Although cone snails are obviously alarming to divers and shell collectors (particularly in warm tropical reefs where the large poisonous specimens live), the potent cocktail of neurotoxins utilized by the creatures is of great interest to pharmaceutical researchers. Since each species of cone snail has a very large number of different “conotoxins” in its poison, scientists have been struggling to catalog and understand the dangerous mixtures. These conotoxins are generally peptides which interfere with the ability of nerve cells to communicate with one another. Not only might such chemicals provide the key to curing neurodegenerative diseases and brain cancers, conotoxin research is now the most promising avenue towards effective medications to deal with certain sorts of chronic pain.
Unfortunately all of this research has not provided any effective antitoxins for victims of cone snail stings. If a person is fully darted by one of the large poisonous specimens, their best hope is to go on a ventilator until their body expunges all of the poison—an uncertain prospect at best.
Many cone snails have beautiful colorful shells marked with vivid abstract patterns. Some of the most valuable shells ever came from cone snails–which continue to fascinate conchologists and shell collectors. Even today divers and beach combers are sometimes overwhelmed by the beauty of cone snails and reach out to grab the lovely creatures. Hopefully this article has convinced you that doing so is a very bad idea.
This week’s theme on Ferrebeekeeper is “Flowers of the Underworld.” So far we have featured a ghostly-looking flower which is actually edible and a demonic looking flower which is actually medicinal—hardly plants from the depths of hell. Today therefore we are proceeding in a scarier direction and featuring a flower of delicate beauty…which is profoundly poisonous. Aconitum is a genus of about 300 flowers belonging to the buttercup family (a family of flowering plants, notable for the number of toxic plants therein, which has been extant since the Cretaceous). The aconites are hardy perennial flowers which grow throughout the Northern Hemisphere but largely prefer mountain meadows and rich cool forests. The plants have many common names which range from whimsical to hair-raising: “blue rocket”, “monkshood”, “wolfsbane”, “woman’s bane”, “devil’s helmet”, “mourning bride”, “Hecateis herba” (which means “the herb of Hecate”, to whom the aconites are sacred) and so on. All aconite plants are extremely toxic. You should not eat them, touch them, or even write about them without taking precautions. Seriously—Pliny the Elder (absurdly) wrote that the smell of aconite could kill a mouse from a substantial distance! When something is so toxic that it hoodwinked the greatest naturalist of the Roman era, you know it is really a fraught topic (although, frankly, Pliny made some other errors as well).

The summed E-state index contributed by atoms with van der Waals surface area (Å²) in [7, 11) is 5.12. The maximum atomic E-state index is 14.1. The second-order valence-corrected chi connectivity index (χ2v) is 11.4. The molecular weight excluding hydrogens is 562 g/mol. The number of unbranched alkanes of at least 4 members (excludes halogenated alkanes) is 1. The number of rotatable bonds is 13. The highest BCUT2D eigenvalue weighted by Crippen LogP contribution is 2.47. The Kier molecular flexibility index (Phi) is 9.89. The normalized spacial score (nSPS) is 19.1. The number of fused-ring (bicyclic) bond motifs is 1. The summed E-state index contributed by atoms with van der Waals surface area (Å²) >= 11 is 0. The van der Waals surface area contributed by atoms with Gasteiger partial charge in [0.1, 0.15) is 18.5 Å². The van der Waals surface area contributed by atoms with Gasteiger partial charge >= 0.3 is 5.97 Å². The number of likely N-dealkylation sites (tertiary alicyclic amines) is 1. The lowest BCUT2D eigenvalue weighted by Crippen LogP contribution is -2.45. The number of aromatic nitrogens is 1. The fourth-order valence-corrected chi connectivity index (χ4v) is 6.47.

Aconite plants have dark green leaves in a spiral pattern and a radish-like root. In the wild they live in rich soils, preferring those which are moist but well drained, however they can be cultivated easily in a variety of locations. The real glories of aconites are their flowers, which are lovely but difficult to describe–the tall upright stems support numerous blossoms each of which has five sepals. The posterior sepal is in the shape of a cylindrical helmet or hood from classical antiquity (the source of many of the aconites’ common names). The most common aconite in Europe is the common monkshood (Aconitum napellus) which is known from its brilliant blue-purple flowers and from endless mystery novels, but other species look somewhat different. For example, the yellow wolfsbane (Aconitum anthora) lives in the Alps and bears pretty yellow blossoms.